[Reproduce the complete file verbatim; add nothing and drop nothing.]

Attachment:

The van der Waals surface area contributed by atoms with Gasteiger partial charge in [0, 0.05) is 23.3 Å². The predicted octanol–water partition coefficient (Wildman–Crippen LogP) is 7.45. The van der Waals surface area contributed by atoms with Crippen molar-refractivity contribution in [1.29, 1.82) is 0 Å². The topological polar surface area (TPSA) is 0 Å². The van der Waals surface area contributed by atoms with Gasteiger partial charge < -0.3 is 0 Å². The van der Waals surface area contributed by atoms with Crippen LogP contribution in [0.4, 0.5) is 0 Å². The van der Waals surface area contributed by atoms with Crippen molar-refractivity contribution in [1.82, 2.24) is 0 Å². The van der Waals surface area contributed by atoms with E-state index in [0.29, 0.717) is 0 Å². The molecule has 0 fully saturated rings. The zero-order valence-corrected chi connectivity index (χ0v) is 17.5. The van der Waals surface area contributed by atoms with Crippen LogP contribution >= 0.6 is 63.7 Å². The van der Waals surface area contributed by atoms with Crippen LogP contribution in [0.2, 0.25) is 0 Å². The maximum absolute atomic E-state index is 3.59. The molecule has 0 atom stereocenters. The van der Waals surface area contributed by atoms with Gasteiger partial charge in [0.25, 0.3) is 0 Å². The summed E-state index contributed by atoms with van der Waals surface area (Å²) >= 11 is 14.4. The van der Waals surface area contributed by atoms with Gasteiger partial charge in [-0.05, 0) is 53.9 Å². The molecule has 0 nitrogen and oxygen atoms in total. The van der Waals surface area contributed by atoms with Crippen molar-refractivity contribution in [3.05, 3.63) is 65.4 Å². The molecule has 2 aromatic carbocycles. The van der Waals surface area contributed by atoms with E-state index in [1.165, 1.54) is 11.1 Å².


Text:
The van der Waals surface area contributed by atoms with Gasteiger partial charge in [0, 0.05) is 23.3 Å². The predicted octanol–water partition coefficient (Wildman–Crippen LogP) is 7.45. The van der Waals surface area contributed by atoms with Crippen molar-refractivity contribution in [1.29, 1.82) is 0 Å². The topological polar surface area (TPSA) is 0 Å². The van der Waals surface area contributed by atoms with Gasteiger partial charge < -0.3 is 0 Å². The van der Waals surface area contributed by atoms with Crippen LogP contribution in [0.4, 0.5) is 0 Å². The van der Waals surface area contributed by atoms with Crippen molar-refractivity contribution in [1.82, 2.24) is 0 Å². The van der Waals surface area contributed by atoms with E-state index in [0.29, 0.717) is 0 Å². The molecule has 0 fully saturated rings. The zero-order valence-corrected chi connectivity index (χ0v) is 17.5. The van der Waals surface area contributed by atoms with Crippen LogP contribution >= 0.6 is 63.7 Å². The van der Waals surface area contributed by atoms with Crippen LogP contribution in [0.2, 0.25) is 0 Å². The maximum absolute atomic E-state index is 3.59. The molecule has 0 atom stereocenters. The van der Waals surface area contributed by atoms with Gasteiger partial charge in [0.25, 0.3) is 0 Å². The summed E-state index contributed by atoms with van der Waals surface area (Å²) >= 11 is 14.4. The van der Waals surface area contributed by atoms with Gasteiger partial charge in [-0.05, 0) is 53.9 Å². The molecule has 0 nitrogen and oxygen atoms in total. The van der Waals surface area contributed by atoms with Crippen molar-refractivity contribution in [3.05, 3.63) is 65.4 Å². The molecule has 2 aromatic carbocycles. The van der Waals surface area contributed by atoms with E-state index in [1.165, 1.54) is 11.1 Å².